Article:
Journalist Kelly Weill, writing for the Daily Beast, went to a flat-earth convention:
Thousands of years after ancient Greeks began referencing Earth as a sphere in mathematical proofs, people who believe in a flat Earth have become a movement. They’ve found their voice in the disinformation age, fueled by YouTube videos. For true believers, it’s more than just a conspiracy theory. It’s whole world view, a level plane onto which hucksters, trolls, and Christian fundamentalists can insert their own ideologies.
In an age of rising conspiracy theories—voter fraud, QAnon, anti-vaxxers, chemtrails—Flat Earth might be the most foundational conspiracy theory of them all.
Religious conspiracy (some people I speak to at the conference accuse the Freemasons, not the Jews of covering up Flat Earth) and political uncertainty go hand in hand. Embittered by Germany’s loss in World War I, fascists falsely accused the country’s Jews of “stabbing Germany in the back” during the war. The conspiracy theory contributed to the Holocaust under Nazi rule. The ongoing genocide of the Rohingya, a Muslim minority in Myanmar, during a period of political strife has been fueled by a dramatic increase in anti-Rohingya hate speech and conspiracy on Facebook. In a period of political unrest in America, anti-Semitic conspiracy theories and subsequent murders of Jews are on the rise.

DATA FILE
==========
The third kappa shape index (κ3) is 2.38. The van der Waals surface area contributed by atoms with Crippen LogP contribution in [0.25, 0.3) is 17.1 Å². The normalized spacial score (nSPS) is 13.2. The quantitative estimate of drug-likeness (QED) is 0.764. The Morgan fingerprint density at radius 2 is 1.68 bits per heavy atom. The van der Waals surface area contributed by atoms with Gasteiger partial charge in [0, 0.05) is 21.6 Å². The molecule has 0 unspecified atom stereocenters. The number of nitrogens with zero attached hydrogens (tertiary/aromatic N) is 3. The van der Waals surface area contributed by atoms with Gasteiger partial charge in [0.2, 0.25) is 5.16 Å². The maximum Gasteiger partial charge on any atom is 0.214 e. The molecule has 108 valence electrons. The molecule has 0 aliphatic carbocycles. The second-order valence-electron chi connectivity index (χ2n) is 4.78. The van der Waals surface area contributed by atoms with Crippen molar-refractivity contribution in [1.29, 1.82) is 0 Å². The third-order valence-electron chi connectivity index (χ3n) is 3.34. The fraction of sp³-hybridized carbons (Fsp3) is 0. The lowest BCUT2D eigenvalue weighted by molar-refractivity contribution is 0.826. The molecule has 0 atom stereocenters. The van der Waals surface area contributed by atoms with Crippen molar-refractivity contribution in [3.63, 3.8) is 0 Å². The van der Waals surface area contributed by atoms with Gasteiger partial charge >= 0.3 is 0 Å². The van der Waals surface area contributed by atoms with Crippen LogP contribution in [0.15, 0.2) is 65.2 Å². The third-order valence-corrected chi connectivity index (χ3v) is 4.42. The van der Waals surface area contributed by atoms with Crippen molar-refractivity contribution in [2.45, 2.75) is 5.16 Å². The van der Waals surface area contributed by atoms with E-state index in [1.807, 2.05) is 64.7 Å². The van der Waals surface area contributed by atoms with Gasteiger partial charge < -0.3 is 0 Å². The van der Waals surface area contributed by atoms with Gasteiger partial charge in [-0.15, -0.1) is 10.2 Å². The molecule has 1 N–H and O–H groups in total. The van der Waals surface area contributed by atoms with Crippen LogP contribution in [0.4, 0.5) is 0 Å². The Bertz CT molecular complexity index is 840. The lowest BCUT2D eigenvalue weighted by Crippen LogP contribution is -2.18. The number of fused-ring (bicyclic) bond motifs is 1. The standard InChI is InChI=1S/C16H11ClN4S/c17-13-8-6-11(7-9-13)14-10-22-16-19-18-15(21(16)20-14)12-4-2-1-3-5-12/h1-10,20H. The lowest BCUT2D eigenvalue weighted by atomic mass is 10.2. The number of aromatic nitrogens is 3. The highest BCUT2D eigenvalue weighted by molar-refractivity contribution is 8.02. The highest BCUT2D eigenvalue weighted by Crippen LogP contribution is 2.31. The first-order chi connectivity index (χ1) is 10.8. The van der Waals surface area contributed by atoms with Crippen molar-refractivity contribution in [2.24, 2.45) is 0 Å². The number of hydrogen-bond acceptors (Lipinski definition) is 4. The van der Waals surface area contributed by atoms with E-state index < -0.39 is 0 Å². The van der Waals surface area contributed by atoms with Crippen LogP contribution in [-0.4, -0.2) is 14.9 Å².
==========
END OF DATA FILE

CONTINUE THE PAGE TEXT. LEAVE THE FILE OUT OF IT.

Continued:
When the entire world feels uncertain, it’s no wonder people look for an easy culprit. Flat Earthers say the planet is a stationary disk that does not rotate or orbit the sun. But I speak to enough to suspect they still feel off-balance in the world.
I probably don't have to convince any regular readers of this blog of the (mostly) spherical shape of our home. But I have seen proof with my own eyes, and posted it here previously:
That is the shadow of the earth stretching straight out into space as the earth itself curves away under it. You, too, can see this any time you fly across the terminator, as thousands of people do daily.
Meanwhile, with a modern-day Know-Nothing party in control of our government, it seems almost natural that so many people would reject the only possible explanation for so many readily-observable phenomena in favor of something so insane it took a fantasy writer to describe it comprehensively. All hail the Great A'Tuin!